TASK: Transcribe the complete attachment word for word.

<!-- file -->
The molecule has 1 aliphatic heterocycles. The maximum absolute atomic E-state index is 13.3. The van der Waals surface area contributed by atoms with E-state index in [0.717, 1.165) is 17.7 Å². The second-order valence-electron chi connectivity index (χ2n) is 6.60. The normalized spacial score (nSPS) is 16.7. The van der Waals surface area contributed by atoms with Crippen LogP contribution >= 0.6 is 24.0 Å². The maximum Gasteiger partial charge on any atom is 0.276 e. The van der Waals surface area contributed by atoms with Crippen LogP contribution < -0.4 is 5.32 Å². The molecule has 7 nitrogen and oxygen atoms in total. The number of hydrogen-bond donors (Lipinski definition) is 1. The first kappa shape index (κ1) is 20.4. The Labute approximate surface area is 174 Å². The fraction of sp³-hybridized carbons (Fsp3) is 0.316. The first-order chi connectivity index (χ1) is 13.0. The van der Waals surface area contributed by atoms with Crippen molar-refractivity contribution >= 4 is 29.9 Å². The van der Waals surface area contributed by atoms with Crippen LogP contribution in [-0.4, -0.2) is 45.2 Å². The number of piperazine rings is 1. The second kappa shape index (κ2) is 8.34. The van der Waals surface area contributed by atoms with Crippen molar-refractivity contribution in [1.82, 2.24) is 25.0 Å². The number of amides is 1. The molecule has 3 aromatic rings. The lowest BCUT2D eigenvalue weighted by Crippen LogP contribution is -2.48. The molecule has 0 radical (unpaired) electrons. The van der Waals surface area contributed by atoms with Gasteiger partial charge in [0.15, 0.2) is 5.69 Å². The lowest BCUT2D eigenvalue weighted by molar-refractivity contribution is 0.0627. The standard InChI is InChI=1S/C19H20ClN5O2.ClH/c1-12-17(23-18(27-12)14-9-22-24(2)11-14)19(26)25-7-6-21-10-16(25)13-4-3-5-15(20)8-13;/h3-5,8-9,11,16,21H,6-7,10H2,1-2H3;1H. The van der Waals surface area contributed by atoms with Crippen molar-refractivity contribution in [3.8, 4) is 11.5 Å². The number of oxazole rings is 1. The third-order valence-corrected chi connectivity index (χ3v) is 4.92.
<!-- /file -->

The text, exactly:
The molecule has 1 aliphatic heterocycles. The maximum absolute atomic E-state index is 13.3. The van der Waals surface area contributed by atoms with E-state index in [0.717, 1.165) is 17.7 Å². The second-order valence-electron chi connectivity index (χ2n) is 6.60. The normalized spacial score (nSPS) is 16.7. The van der Waals surface area contributed by atoms with Crippen LogP contribution >= 0.6 is 24.0 Å². The maximum Gasteiger partial charge on any atom is 0.276 e. The van der Waals surface area contributed by atoms with Crippen LogP contribution < -0.4 is 5.32 Å². The molecule has 7 nitrogen and oxygen atoms in total. The number of hydrogen-bond donors (Lipinski definition) is 1. The first kappa shape index (κ1) is 20.4. The Labute approximate surface area is 174 Å². The fraction of sp³-hybridized carbons (Fsp3) is 0.316. The first-order chi connectivity index (χ1) is 13.0. The van der Waals surface area contributed by atoms with Crippen molar-refractivity contribution >= 4 is 29.9 Å². The van der Waals surface area contributed by atoms with Crippen LogP contribution in [-0.4, -0.2) is 45.2 Å². The number of piperazine rings is 1. The second kappa shape index (κ2) is 8.34. The van der Waals surface area contributed by atoms with Crippen molar-refractivity contribution in [1.82, 2.24) is 25.0 Å². The number of amides is 1. The molecule has 3 aromatic rings. The lowest BCUT2D eigenvalue weighted by Crippen LogP contribution is -2.48. The molecule has 0 radical (unpaired) electrons. The van der Waals surface area contributed by atoms with Gasteiger partial charge in [0.15, 0.2) is 5.69 Å². The lowest BCUT2D eigenvalue weighted by molar-refractivity contribution is 0.0627. The standard InChI is InChI=1S/C19H20ClN5O2.ClH/c1-12-17(23-18(27-12)14-9-22-24(2)11-14)19(26)25-7-6-21-10-16(25)13-4-3-5-15(20)8-13;/h3-5,8-9,11,16,21H,6-7,10H2,1-2H3;1H. The van der Waals surface area contributed by atoms with Crippen molar-refractivity contribution in [3.8, 4) is 11.5 Å². The number of oxazole rings is 1. The third-order valence-corrected chi connectivity index (χ3v) is 4.92.